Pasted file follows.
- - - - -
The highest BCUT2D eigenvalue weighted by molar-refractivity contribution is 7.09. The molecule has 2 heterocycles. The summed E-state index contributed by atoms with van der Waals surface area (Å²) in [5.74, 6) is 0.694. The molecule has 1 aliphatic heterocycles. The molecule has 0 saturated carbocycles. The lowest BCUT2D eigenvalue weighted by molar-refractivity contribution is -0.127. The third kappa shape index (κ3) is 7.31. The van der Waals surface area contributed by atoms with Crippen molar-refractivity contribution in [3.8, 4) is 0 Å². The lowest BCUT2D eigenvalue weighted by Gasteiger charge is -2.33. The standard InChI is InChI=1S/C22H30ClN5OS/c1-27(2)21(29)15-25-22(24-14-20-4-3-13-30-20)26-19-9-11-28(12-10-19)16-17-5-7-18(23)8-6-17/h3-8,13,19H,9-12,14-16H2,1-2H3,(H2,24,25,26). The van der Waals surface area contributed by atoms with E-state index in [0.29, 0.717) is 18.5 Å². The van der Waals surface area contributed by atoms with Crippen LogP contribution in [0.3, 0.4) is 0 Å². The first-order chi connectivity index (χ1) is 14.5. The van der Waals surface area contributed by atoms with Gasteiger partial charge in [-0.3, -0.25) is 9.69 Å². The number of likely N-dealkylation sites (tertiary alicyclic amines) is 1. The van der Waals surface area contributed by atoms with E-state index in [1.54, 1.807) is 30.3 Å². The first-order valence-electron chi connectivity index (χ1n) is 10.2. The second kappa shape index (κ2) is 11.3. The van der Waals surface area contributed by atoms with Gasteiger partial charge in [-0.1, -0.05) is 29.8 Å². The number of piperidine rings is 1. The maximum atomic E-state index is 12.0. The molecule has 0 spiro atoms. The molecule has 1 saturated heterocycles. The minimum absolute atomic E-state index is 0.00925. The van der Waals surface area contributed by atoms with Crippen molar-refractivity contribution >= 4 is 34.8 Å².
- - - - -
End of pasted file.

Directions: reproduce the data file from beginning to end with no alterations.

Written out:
The highest BCUT2D eigenvalue weighted by molar-refractivity contribution is 7.09. The molecule has 2 heterocycles. The summed E-state index contributed by atoms with van der Waals surface area (Å²) in [5.74, 6) is 0.694. The molecule has 1 aliphatic heterocycles. The molecule has 0 saturated carbocycles. The lowest BCUT2D eigenvalue weighted by molar-refractivity contribution is -0.127. The third kappa shape index (κ3) is 7.31. The van der Waals surface area contributed by atoms with Crippen molar-refractivity contribution in [3.8, 4) is 0 Å². The lowest BCUT2D eigenvalue weighted by Gasteiger charge is -2.33. The standard InChI is InChI=1S/C22H30ClN5OS/c1-27(2)21(29)15-25-22(24-14-20-4-3-13-30-20)26-19-9-11-28(12-10-19)16-17-5-7-18(23)8-6-17/h3-8,13,19H,9-12,14-16H2,1-2H3,(H2,24,25,26). The van der Waals surface area contributed by atoms with E-state index in [0.29, 0.717) is 18.5 Å². The van der Waals surface area contributed by atoms with Crippen LogP contribution in [0.3, 0.4) is 0 Å². The first-order chi connectivity index (χ1) is 14.5. The van der Waals surface area contributed by atoms with Gasteiger partial charge in [-0.3, -0.25) is 9.69 Å². The number of likely N-dealkylation sites (tertiary alicyclic amines) is 1. The van der Waals surface area contributed by atoms with E-state index in [1.54, 1.807) is 30.3 Å². The first-order valence-electron chi connectivity index (χ1n) is 10.2. The second kappa shape index (κ2) is 11.3. The van der Waals surface area contributed by atoms with Gasteiger partial charge in [-0.1, -0.05) is 29.8 Å². The number of piperidine rings is 1. The maximum atomic E-state index is 12.0. The molecule has 0 spiro atoms. The molecule has 1 saturated heterocycles. The minimum absolute atomic E-state index is 0.00925. The van der Waals surface area contributed by atoms with Crippen molar-refractivity contribution >= 4 is 34.8 Å².